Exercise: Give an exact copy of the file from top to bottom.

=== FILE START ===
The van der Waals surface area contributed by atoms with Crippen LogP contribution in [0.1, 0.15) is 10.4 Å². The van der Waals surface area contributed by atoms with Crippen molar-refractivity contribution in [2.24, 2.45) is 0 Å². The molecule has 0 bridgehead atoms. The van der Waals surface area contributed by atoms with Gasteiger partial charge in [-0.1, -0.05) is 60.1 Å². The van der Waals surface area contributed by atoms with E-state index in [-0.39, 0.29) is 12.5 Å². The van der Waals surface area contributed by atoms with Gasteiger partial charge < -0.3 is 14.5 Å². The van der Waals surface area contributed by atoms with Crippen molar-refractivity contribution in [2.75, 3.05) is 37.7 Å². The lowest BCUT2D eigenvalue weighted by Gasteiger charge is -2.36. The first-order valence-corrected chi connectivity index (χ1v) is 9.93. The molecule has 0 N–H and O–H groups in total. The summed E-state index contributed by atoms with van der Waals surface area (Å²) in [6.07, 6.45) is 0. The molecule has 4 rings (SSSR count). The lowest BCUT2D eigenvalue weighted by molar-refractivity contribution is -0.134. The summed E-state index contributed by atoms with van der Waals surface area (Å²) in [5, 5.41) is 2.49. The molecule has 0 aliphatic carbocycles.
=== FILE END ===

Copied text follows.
The van der Waals surface area contributed by atoms with Crippen LogP contribution in [0.1, 0.15) is 10.4 Å². The van der Waals surface area contributed by atoms with Crippen molar-refractivity contribution in [2.24, 2.45) is 0 Å². The molecule has 0 bridgehead atoms. The van der Waals surface area contributed by atoms with Gasteiger partial charge in [-0.1, -0.05) is 60.1 Å². The van der Waals surface area contributed by atoms with E-state index in [-0.39, 0.29) is 12.5 Å². The van der Waals surface area contributed by atoms with Gasteiger partial charge < -0.3 is 14.5 Å². The van der Waals surface area contributed by atoms with Crippen molar-refractivity contribution in [2.75, 3.05) is 37.7 Å². The lowest BCUT2D eigenvalue weighted by Gasteiger charge is -2.36. The first-order valence-corrected chi connectivity index (χ1v) is 9.93. The molecule has 0 N–H and O–H groups in total. The summed E-state index contributed by atoms with van der Waals surface area (Å²) in [6.07, 6.45) is 0. The molecule has 4 rings (SSSR count). The lowest BCUT2D eigenvalue weighted by molar-refractivity contribution is -0.134. The summed E-state index contributed by atoms with van der Waals surface area (Å²) in [5, 5.41) is 2.49. The molecule has 0 aliphatic carbocycles.